With its plot and execution, AFERIM! is important on two planes. First, it is a milestone in acknowledging slavery in the history of European Roma people – a fact that is little recognised and under-discussed in the official histories of the region. Secondly, it tackles matters contextually. It does not place the Romani protagonist in the center of the narrative but keeps him on the margins whilst focusing on the overall attitudes toward the Roma. This allows to reveal a culture of power that is structured around blaming the victim – Carfin is silenced, beaten and downtrodden, deprived of agency and yet treated as a fully-fledged subject who can be kept responsible and continuously punished. (di)


    DIRECTED BY Joanna Kos-Krauze & Krzysztof Krauze

    At the center of this collaborative work of husband-and-wife team Joanna Kos-Krauze and Krzysztof Krauze is the problematic relationship of Romani poet Bronisława Wajs and Polish writer and resistance fighter Jerzy Ficowsky who found refuge with the Roma during the Second World War, and encouraged Bronisława, nicknamed “Papusza” (little doll), to write. During his stay with the Roma, Ficowsky learned the Romani language. He enabled translations into Polish of Papusza’s work – making her the first Romani poet to appear in Polish and one of the most prominent Romani poets worldwide. However, when Ficowksy published a work about his time in the Roma settlement, describing their language, myths and customs, Papusza was accused of betraying her people and banned from their ranks. The film, shot in striking black and white images, manages to avoid a romantic view of the Roma people while touching upon complicated topics like anti-gypsyism, the Roma holocaust and the position of women within the Roma community. (hg)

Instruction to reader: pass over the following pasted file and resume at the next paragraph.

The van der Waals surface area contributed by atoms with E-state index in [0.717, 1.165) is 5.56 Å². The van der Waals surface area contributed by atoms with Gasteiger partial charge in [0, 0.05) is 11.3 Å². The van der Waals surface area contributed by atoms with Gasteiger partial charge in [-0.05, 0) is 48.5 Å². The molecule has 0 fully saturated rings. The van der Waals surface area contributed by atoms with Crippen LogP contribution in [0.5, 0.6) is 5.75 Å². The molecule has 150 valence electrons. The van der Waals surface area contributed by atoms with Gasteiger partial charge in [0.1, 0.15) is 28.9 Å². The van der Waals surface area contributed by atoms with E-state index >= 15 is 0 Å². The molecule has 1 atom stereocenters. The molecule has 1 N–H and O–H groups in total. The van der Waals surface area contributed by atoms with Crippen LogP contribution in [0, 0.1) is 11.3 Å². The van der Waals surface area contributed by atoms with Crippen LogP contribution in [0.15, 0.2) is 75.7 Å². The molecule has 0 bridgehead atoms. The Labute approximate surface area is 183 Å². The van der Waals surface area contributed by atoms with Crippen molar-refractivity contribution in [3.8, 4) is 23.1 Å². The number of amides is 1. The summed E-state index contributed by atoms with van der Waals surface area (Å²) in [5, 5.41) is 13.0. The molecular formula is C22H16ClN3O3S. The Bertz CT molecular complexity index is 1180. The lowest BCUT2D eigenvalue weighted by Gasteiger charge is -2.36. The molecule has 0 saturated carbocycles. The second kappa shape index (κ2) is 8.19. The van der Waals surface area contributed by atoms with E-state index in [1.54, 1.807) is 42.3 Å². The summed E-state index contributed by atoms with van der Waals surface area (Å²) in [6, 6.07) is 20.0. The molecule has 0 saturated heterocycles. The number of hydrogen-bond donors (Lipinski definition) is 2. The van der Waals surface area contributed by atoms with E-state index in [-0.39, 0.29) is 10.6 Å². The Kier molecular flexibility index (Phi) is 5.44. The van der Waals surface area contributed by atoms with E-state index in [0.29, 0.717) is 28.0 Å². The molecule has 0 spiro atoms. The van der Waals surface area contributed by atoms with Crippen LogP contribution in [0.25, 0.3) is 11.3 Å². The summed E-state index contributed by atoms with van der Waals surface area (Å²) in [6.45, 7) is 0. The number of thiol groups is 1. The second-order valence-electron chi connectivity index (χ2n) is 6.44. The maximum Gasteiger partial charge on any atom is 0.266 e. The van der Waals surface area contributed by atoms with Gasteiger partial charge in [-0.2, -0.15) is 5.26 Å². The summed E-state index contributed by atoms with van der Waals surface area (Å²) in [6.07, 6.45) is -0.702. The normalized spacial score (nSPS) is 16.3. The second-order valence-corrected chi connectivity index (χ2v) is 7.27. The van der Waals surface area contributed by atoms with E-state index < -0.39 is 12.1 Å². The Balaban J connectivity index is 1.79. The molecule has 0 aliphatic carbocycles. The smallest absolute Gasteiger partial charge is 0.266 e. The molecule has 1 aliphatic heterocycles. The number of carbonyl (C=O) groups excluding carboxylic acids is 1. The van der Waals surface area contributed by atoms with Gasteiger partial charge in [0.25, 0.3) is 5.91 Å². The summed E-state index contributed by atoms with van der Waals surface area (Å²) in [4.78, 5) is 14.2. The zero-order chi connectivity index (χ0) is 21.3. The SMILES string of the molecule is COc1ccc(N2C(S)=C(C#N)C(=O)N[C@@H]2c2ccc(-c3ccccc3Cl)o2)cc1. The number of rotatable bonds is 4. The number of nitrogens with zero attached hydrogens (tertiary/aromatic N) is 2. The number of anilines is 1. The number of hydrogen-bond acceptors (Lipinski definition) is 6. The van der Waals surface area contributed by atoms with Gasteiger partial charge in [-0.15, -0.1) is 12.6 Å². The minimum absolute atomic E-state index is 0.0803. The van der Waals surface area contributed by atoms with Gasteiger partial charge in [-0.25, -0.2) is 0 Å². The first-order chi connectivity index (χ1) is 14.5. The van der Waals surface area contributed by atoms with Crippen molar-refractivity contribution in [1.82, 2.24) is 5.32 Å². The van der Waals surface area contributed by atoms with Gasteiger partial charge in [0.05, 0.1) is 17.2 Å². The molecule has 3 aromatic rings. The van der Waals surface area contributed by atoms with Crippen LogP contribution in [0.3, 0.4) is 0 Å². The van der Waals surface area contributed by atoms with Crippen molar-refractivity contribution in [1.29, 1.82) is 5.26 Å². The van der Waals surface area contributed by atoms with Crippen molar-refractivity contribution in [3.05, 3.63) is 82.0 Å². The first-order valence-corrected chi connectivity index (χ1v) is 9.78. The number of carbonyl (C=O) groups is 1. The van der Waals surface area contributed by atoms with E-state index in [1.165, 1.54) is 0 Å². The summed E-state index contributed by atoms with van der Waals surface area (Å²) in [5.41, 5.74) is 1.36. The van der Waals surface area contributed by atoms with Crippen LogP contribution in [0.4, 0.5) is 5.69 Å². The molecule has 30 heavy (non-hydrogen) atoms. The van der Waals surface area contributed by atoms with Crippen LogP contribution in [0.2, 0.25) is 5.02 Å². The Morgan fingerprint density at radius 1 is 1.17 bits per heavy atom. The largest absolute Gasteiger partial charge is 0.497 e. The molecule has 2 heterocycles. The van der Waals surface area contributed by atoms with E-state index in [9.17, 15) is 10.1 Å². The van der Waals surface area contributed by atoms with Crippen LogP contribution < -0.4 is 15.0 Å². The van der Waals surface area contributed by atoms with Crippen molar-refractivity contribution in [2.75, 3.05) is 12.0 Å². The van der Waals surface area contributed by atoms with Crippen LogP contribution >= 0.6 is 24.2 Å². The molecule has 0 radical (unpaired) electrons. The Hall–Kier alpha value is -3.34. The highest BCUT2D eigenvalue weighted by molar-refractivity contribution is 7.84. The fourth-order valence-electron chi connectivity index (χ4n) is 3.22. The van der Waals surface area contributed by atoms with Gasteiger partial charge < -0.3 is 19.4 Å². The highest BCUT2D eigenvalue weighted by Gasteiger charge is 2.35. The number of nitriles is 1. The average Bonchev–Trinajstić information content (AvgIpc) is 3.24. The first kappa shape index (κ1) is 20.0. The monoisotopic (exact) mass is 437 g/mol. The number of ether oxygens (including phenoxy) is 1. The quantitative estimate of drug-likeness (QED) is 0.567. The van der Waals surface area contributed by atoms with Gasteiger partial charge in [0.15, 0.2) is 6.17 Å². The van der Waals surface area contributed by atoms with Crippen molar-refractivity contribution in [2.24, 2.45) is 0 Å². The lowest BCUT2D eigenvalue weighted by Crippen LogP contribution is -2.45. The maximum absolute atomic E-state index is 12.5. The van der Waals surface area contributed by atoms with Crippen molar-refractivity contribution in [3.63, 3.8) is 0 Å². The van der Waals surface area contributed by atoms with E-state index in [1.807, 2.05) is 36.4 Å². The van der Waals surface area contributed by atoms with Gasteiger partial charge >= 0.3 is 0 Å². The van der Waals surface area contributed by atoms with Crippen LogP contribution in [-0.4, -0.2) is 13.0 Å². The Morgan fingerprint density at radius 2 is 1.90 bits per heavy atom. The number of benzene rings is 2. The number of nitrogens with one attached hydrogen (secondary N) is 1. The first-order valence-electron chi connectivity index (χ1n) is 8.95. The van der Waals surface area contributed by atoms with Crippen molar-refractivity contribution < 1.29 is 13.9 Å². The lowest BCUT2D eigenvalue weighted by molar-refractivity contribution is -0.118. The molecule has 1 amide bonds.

DIRECTED BY Vitaly Mansky

    Like many citizens born and bred in the USSR, renowned documentary filmmaker Vitaly Mansky is of mixed heritage: he was born in Ukraine but carries Russian citizenship. In CLOSE RELATIONS he travels across Ukraine to explore society after the Maidan revolution, as mirrored within his own large Ukrainian family. His relatives are spread all across the country: in Odessa, Lviv, the separatist area in Donbass, and in Sevastopol on the contested Crimea peninsula. The film investigates the reasons for the conflict, after which citizens of a single country found themselves on different sides of the barricades. In Russia, meanwhile, Ukraine has become a taboo topic. Vitaly Mansky is perhaps best known for his portraits of political leaders (PUTIN’S WITNESSES (2018), GORBACHEV. HEAVEN (2020)), but CLOSE RELATIONS is without a doubt one of the filmmaker’s most personal works. (hg)


    DIRECTED BY Mila Turajlić

    THE OTHER SIDE OF EVERYTHING announced to the world the current renaissance in Serbian documentary, and the fact that women directors are leading this charge. A revelatory study of multi-generational political activism in a country still undecided between its past and future, the film won the top award at the International Documentary Film Festival Amsterdam, the most significant festival for non-fiction cinema in the world. Receiving this award, the torch has been passed on to a new generation of directors in the country who will write a new chapter in what has been an illustrious if yet underappreciated cinematic history. (gdc)




    Berlin, 21 December 2021